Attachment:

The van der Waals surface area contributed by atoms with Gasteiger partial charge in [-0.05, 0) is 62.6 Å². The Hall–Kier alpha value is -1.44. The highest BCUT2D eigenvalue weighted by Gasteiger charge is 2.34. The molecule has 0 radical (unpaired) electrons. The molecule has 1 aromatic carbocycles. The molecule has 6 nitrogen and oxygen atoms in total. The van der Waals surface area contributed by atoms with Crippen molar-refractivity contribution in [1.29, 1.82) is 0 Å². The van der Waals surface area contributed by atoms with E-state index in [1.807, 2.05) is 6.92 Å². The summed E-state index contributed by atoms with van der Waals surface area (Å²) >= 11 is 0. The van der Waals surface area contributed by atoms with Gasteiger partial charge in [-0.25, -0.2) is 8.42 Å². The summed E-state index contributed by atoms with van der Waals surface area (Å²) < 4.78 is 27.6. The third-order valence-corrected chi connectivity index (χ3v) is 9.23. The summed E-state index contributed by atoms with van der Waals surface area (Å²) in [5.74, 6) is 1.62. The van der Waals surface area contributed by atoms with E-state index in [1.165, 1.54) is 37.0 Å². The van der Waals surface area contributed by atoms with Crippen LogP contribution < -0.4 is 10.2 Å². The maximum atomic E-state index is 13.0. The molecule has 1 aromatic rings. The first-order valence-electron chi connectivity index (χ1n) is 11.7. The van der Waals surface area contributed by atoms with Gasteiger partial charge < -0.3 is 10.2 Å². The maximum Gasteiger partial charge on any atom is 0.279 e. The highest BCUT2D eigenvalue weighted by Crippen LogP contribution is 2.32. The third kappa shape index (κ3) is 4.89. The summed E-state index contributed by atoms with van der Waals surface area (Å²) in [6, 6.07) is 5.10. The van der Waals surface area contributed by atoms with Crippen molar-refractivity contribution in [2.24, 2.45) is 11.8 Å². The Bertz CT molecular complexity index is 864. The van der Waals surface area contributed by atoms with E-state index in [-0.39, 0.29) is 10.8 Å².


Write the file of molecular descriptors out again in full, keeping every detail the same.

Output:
The van der Waals surface area contributed by atoms with Gasteiger partial charge in [-0.05, 0) is 62.6 Å². The Hall–Kier alpha value is -1.44. The highest BCUT2D eigenvalue weighted by Gasteiger charge is 2.34. The molecule has 0 radical (unpaired) electrons. The molecule has 1 aromatic carbocycles. The molecule has 6 nitrogen and oxygen atoms in total. The van der Waals surface area contributed by atoms with Crippen molar-refractivity contribution in [1.29, 1.82) is 0 Å². The van der Waals surface area contributed by atoms with E-state index in [1.807, 2.05) is 6.92 Å². The summed E-state index contributed by atoms with van der Waals surface area (Å²) >= 11 is 0. The van der Waals surface area contributed by atoms with Gasteiger partial charge in [-0.25, -0.2) is 8.42 Å². The summed E-state index contributed by atoms with van der Waals surface area (Å²) < 4.78 is 27.6. The third-order valence-corrected chi connectivity index (χ3v) is 9.23. The summed E-state index contributed by atoms with van der Waals surface area (Å²) in [5.74, 6) is 1.62. The van der Waals surface area contributed by atoms with E-state index in [1.165, 1.54) is 37.0 Å². The van der Waals surface area contributed by atoms with Crippen LogP contribution < -0.4 is 10.2 Å². The maximum atomic E-state index is 13.0. The molecule has 1 aromatic rings. The first-order valence-electron chi connectivity index (χ1n) is 11.7. The van der Waals surface area contributed by atoms with Gasteiger partial charge < -0.3 is 10.2 Å². The maximum Gasteiger partial charge on any atom is 0.279 e. The highest BCUT2D eigenvalue weighted by Crippen LogP contribution is 2.32. The third kappa shape index (κ3) is 4.89. The summed E-state index contributed by atoms with van der Waals surface area (Å²) in [6, 6.07) is 5.10. The van der Waals surface area contributed by atoms with Crippen molar-refractivity contribution in [2.24, 2.45) is 11.8 Å². The Bertz CT molecular complexity index is 864. The van der Waals surface area contributed by atoms with E-state index in [-0.39, 0.29) is 10.8 Å².